Say you have $50,000 a year in income and that is just enough for you to live decently. What do you need to maintain the standard of living years from now? Let’s assume that the traditional inflation rate of the past half century or so in the United States continues in the future. (It’s some three percent annually although we seem to be on the verge of a period when that number will be higher).

What will you need in twenty years to match today’s $50,000? You‘ll require an income of $90,000 a year just to stay in place. You’ll need to increase your yearly income substantially. Successful investing is one way to do it.

That is why we are going through why and how to invest on a regular basis. Investing is something that has both risks and rewards. This chapter and succeeding ones examine strategies for maximizing the latter and reducing the former. The greater the risks one takes in investing, the greater the potential reward and, conversely, the greater the potential losses. It is important to understand both factors.

The MoneySense approach to investing calls for taking risks while trying to reduce the potential losses. It may be described as enjoying a few drinks at dinner, but not getting drunk.

It is a balanced view. It is the idea of having dessert, but not every night. Dessert every night means ending up in the same state as the majority of Americans—fat or obese. Then one is exposing oneself to myriad health risks such as diabetes and heart disease.

When you invest you should remember at the outset—it’s not all desserts and bull markets that go on forever as investors are learning now after close to a decade of good times. There’s going to be lean years and you need to know how to survive them.

But, if you stick to a consistent discipline, a discipline of investing in good times and bad, and if you have the proper mix of different kinds of investments and if you don’t get carried away by unrealistic expectations—and yes, there are a lot of ifs in this sentence, which appears as though it will never end—then your chances of obtaining a strong return and attaining goals are very good.

Don’t Make Mistakes

First, let’s state the Warren Buffett rules of investing: Rule number one: “Don‘t lose money.” Rule number two. Don‘t forget rule number one.” Just as we have stated elsewhere on other money topics, so too this is just as important to investing: Mistakes will kill you and everyone makes some mistakes.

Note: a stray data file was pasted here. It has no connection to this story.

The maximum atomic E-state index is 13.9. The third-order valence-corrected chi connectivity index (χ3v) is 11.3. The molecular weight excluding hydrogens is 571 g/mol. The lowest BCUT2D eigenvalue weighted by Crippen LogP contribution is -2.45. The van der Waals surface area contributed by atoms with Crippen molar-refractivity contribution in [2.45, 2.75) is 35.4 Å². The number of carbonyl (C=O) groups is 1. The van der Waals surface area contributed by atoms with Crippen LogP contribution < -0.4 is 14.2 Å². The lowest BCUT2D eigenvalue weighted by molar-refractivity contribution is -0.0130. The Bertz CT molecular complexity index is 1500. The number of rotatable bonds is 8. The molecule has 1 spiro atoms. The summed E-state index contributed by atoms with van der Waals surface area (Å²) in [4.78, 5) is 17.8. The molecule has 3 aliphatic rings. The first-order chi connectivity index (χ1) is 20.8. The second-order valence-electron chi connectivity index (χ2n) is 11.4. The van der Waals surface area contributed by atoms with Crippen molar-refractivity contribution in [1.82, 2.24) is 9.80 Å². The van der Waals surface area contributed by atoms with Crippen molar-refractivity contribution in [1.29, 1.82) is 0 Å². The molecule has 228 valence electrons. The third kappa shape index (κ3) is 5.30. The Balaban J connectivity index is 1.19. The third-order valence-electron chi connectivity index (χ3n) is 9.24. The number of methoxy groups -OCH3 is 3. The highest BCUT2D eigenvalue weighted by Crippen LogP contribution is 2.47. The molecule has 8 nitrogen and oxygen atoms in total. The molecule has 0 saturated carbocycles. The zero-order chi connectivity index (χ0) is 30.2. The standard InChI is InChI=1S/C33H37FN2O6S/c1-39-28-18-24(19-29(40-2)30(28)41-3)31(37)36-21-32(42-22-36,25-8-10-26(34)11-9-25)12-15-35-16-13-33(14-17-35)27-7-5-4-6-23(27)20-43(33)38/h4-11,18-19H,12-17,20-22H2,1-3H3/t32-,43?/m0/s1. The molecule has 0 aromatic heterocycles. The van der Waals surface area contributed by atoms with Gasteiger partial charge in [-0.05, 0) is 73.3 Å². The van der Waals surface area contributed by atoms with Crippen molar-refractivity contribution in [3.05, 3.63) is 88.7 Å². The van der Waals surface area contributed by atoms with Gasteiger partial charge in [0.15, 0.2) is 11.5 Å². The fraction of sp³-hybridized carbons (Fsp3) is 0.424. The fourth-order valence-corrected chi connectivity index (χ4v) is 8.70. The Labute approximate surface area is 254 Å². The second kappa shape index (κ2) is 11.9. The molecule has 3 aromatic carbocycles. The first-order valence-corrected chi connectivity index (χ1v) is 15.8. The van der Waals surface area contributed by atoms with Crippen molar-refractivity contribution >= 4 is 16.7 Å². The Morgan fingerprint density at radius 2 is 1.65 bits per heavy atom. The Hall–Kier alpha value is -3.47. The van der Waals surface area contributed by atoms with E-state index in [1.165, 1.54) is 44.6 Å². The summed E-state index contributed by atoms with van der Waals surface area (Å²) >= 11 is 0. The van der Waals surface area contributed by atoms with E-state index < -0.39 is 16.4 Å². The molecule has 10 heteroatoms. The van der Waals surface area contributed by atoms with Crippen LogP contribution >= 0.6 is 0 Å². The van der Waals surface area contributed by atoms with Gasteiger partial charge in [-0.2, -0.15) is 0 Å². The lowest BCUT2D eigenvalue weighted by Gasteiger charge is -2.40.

What mistakes?

Getting carried away in a bull market and putting all your money in stocks or all of it in just one stock (Let’s remember some former employees of Enron who kept huge amounts of their assets exclusively in their company stock. That became worthless because of the hi-jinks of Enron chairman Kenneth Lay. He was the man President George W. Bush called “Kenny Boy.”).

Getting depressed in a bear market, believing it will never end and refusing to buy good stocks that have become bargains in the midst of bad markets. For instance, in the spring of 2020, in the midst of a market crash, a long-time successful money manager told me times are tough but this is a good time to continue a regular buying plan. Why?

He said good stocks, given time, will come back.

Besides not having a consistent buying plan that will make money for you over the long term, there is another mistake many people make: Not buying more than one kind of asset, not having a diversified portfolio. The latter means having some bonds as well as stocks.

Bonds in some five-year periods have beaten stocks. For instance, the first years of this century were so bad for the stocks—but not so bad for bonds—that it was called “the lost decade”. That’s because, figuring in inflation, stocks made nothing in the first decade of this century. Yet, in the last five years of the 20th century, stocks, as measured by major indexes, were earning 20 percent a year each year, far outdistancing bonds. I don’t know if we’ll ever see five consecutive twenty percent yearly returns ever again. Actually, I doubt it, but I’m not smart enough to know for certain.